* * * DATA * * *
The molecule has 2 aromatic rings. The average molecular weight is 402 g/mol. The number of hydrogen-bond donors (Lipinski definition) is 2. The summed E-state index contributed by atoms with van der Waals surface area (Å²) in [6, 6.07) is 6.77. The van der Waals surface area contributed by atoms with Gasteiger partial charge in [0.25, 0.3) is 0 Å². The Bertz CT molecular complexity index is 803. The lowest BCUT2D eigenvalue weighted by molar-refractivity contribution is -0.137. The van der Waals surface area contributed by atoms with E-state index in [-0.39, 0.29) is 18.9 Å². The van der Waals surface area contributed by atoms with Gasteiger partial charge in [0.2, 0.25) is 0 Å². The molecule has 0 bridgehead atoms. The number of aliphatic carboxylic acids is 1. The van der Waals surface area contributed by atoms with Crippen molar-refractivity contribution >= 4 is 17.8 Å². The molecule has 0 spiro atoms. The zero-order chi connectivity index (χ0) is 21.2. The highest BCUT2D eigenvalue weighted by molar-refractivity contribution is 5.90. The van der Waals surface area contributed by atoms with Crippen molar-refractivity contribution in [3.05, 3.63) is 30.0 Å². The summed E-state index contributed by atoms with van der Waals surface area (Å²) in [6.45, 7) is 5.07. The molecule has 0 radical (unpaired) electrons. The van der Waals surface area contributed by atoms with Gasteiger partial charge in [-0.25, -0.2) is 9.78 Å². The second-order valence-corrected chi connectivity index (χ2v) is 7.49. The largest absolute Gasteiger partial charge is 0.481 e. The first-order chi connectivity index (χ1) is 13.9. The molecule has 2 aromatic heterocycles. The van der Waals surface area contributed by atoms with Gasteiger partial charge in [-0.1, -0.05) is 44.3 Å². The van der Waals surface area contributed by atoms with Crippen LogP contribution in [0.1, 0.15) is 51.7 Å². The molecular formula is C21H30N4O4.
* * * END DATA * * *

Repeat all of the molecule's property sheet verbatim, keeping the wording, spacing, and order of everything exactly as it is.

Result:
The molecule has 2 aromatic rings. The average molecular weight is 402 g/mol. The number of hydrogen-bond donors (Lipinski definition) is 2. The summed E-state index contributed by atoms with van der Waals surface area (Å²) in [6, 6.07) is 6.77. The van der Waals surface area contributed by atoms with Gasteiger partial charge in [0.25, 0.3) is 0 Å². The Bertz CT molecular complexity index is 803. The lowest BCUT2D eigenvalue weighted by molar-refractivity contribution is -0.137. The van der Waals surface area contributed by atoms with E-state index in [-0.39, 0.29) is 18.9 Å². The van der Waals surface area contributed by atoms with Gasteiger partial charge in [0.2, 0.25) is 0 Å². The molecule has 0 bridgehead atoms. The number of aliphatic carboxylic acids is 1. The van der Waals surface area contributed by atoms with Crippen molar-refractivity contribution >= 4 is 17.8 Å². The molecule has 0 spiro atoms. The zero-order chi connectivity index (χ0) is 21.2. The highest BCUT2D eigenvalue weighted by molar-refractivity contribution is 5.90. The van der Waals surface area contributed by atoms with Crippen molar-refractivity contribution in [3.05, 3.63) is 30.0 Å². The summed E-state index contributed by atoms with van der Waals surface area (Å²) in [6.45, 7) is 5.07. The molecule has 0 radical (unpaired) electrons. The van der Waals surface area contributed by atoms with Gasteiger partial charge in [-0.25, -0.2) is 9.78 Å². The second-order valence-corrected chi connectivity index (χ2v) is 7.49. The largest absolute Gasteiger partial charge is 0.481 e. The first-order chi connectivity index (χ1) is 13.9. The molecule has 2 aromatic heterocycles. The van der Waals surface area contributed by atoms with Gasteiger partial charge in [-0.1, -0.05) is 44.3 Å². The van der Waals surface area contributed by atoms with Crippen LogP contribution in [0.1, 0.15) is 51.7 Å². The molecular formula is C21H30N4O4.